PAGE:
The neural organization of semantic memory remains much debated. A 'distributed-only' view contends that semantic knowledge is represented within spatially distant, modality-selective primary and association cortices. Observations in semantic variant primary progressive aphasia have inspired an alternative model featuring the anterior temporal lobe as an amodal hub that supports semantic knowledge by linking distributed modality-selective regions. Direct evidence has been lacking, however, to support intrinsic functional interactions between an anterior temporal lobe hub and upstream sensory regions in humans. Here, we examined the neural networks supporting semantic knowledge by performing a multimodal brain imaging study in healthy subjects and patients with semantic variant primary progressive aphasia. In healthy subjects, the anterior temporal lobe showed intrinsic connectivity to an array of modality-selective primary and association cortices. Patients showed focal anterior temporal lobe degeneration but also reduced physiological integrity throughout distributed modality-selective regions connected with the anterior temporal lobe in healthy controls. Physiological deficits outside the anterior temporal lobe correlated with scores on semantic tasks and with anterior temporal subregion atrophy, following domain-specific and connectivity-based predictions. The findings provide a neurophysiological basis for the theory that semantic processing is orchestrated through interactions between a critical anterior temporal lobe hub and modality-selective processing nodes.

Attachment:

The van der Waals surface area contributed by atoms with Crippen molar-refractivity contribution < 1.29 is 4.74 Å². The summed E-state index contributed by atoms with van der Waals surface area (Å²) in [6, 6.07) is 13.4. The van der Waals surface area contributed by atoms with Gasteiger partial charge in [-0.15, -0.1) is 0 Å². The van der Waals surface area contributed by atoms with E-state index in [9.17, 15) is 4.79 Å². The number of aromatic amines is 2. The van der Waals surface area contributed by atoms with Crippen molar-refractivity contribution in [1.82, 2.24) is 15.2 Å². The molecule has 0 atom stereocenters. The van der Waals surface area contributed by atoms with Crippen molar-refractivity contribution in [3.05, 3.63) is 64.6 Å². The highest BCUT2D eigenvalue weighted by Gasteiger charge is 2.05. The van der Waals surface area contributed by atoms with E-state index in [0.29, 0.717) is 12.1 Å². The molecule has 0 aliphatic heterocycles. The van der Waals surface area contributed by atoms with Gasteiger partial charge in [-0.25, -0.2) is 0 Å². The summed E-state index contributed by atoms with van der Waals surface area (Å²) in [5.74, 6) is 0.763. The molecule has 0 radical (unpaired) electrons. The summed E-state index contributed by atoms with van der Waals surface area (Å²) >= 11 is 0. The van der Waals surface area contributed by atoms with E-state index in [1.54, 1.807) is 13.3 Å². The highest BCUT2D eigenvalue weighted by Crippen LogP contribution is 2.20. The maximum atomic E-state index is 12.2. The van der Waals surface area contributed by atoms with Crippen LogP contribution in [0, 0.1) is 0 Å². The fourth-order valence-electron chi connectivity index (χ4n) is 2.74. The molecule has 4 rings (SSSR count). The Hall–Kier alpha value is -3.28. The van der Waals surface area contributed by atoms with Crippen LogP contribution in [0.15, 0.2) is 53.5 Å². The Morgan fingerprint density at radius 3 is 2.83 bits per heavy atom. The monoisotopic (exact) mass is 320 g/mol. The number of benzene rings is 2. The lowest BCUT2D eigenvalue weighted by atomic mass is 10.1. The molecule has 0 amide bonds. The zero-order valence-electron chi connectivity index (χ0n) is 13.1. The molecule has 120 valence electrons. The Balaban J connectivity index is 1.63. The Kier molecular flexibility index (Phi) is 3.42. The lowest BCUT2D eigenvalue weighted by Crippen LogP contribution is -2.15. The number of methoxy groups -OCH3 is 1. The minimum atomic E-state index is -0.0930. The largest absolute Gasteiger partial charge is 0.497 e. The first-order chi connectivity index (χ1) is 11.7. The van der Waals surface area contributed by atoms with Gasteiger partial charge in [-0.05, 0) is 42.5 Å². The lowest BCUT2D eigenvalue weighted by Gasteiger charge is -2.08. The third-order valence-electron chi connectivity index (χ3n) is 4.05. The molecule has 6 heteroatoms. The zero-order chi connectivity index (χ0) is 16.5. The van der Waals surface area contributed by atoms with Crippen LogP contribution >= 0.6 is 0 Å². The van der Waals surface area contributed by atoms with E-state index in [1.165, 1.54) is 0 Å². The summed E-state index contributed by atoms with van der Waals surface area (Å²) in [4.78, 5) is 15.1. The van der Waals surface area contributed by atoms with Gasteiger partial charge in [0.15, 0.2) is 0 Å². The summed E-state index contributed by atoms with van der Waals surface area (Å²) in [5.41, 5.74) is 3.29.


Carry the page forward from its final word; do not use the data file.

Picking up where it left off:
Bibliographical noteFunding Information:
This work was supported by the National Institute of Aging (NIA grants AG19724 and AG1657303 to B.L.M. and W.W.S.), the National Institute of Neurological Diseases and Stroke (NS050915 grant to M.L.G.T) the Larry L. Hillblom Foundation (J.H.K.), Marie Curie International Grant (MIRG-CT-2007-046512 to M.L.G.T.), Provincia Autonoma di Trento, Fondazione Cassa di Risparmio di Trento e Rovereto, Italy.
- anterior temporal lobe
- functional neuroimaging
- semantic dementia